Other recently released swing states data are also positive for Kerry. Recent Gallup data (see below) show Kerry ahead by five points in the “purple states” (the sixteen states where the 2000 winning margin was less than six points; note that Annenberg’s “battleground states” include all twenty states where the Bush and Kerry campaigns have been running television advertisements—that means, in addition to the sixteen purple states, Annenberg includes Colorado, Delaware, Louisiana, and West Virginia). And Zogby recently has released a group of sixteen “battleground state” polls (here, battleground states are the same as Gallup’s purple states, with the exception of West Virginia being substituted for Maine), conducted May 18–23 for WSJ.com. These polls show Kerry ahead in twelve of these sixteen battleground states: Florida, Michigan, Minnesota, Missouri, Nevada, New Hampshire, New Mexico, Ohio, Oregon, Pennsylvania, Washington, and Wisconsin. Bush is ahead only in four: Arizona, Iowa, Tennessee, and West Virginia.

Note that all these polls included Nader in the trial heat mix, so these results are particularly bad news for the Bush campaign. Note also that, where Kerry leads in states that were blue in 2000, his leads are all outside the margin of error. In addition, his leads in two of the states that were red in 2000—Ohio (+5) and New Hampshire (+10)—also are outside the margin of error.

One caveat: the Zogby polls were conducted over the internet with “respondents who agreed to take part. Likely voters from each state followed instructions sent by e-mail that led them to the survey located on Zogby’s secure servers in Utica, N.Y.” Well, this isn’t like an internet “poll” where anyone who wants to can participate, but one still wonders whether this kind of polling might be biased in ways that would throw off the results. I don’t know that for sure, but it’s a caution that’s worth keeping in mind.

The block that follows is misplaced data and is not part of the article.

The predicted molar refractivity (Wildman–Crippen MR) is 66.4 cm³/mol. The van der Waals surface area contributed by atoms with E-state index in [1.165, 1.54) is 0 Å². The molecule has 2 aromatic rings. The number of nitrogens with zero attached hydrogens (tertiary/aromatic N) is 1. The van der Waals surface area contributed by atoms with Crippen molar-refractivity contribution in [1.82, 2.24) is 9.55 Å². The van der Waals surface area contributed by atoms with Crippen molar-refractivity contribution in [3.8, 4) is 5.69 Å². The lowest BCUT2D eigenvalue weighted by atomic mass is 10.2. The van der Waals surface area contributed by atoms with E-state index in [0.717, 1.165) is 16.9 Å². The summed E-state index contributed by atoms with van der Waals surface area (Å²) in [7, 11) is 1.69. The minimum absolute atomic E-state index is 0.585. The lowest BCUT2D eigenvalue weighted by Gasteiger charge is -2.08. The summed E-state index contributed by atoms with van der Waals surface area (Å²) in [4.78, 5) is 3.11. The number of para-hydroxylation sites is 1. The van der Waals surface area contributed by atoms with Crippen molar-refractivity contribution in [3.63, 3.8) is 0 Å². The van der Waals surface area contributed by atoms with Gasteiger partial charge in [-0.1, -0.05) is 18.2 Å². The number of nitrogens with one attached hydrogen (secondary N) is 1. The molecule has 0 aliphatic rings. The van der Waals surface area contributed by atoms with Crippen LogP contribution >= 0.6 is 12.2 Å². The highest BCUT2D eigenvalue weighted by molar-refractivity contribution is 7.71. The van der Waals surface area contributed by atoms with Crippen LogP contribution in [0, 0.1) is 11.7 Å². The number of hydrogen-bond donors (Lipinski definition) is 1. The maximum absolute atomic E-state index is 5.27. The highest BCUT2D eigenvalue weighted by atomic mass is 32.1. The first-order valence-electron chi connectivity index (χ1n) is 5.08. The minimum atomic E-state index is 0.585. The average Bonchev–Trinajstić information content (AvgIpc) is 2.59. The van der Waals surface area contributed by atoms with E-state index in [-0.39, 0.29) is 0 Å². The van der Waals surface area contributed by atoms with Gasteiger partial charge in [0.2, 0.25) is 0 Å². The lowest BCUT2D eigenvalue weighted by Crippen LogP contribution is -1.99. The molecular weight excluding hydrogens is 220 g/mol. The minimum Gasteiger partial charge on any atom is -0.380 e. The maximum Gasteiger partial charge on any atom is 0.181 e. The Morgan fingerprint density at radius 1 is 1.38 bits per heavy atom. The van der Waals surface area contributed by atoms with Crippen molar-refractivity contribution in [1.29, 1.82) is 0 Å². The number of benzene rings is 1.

Sorting Out Recent Horse Race Data

CBS News poll of 1,113 adults, released May 24 (conducted May 20–23)

TNS poll of 1,005 adults for ABC News/Washington Post, released May 24 (conducted May 20–23)

David W. Moore, “Presidential Race Remains Close,” Gallup Organization, May 25

Three major public polls were released last week with virtually identical survey dates. Comparing apples to apples—that is, my favorite apples of registed voter (RV), Kerry-Bush matchups—all three polls agree Kerry is ahead: Gallup by 48 percent to 46 percent, ABC News by 49 percent to 47 percent, and CBS News by 49 percent to 41 percent.

On the CBS News result, their internals show Kerry leading by 16 points (!) among independents (51 percent to 35 percent). Considering that Kerry only needs to win independents by a few points pretty much to guarantee himself an election victory, that’s quite a significant result.

For what it’s worth, Gallup finally has its RVs and likely voters (LVs) agreeing: Kerry is ahead in both samples by two. In their previous poll, Bush was ahead by one point among LVs, while behind by six points among RVs.

Gallup also provides a breakdown of the RV, Kerry–Bush matchup by red, blue, and purple states (thanks, Gallup!). That breakdown shows Kerry leading by five points in the purple states (50 percent to 45 percent). In 2000, Gore and Bush were dead-even (48 percent to 48 percent) in the purple states.

All in all, a pretty good set of horse race results for Mr. Kerry.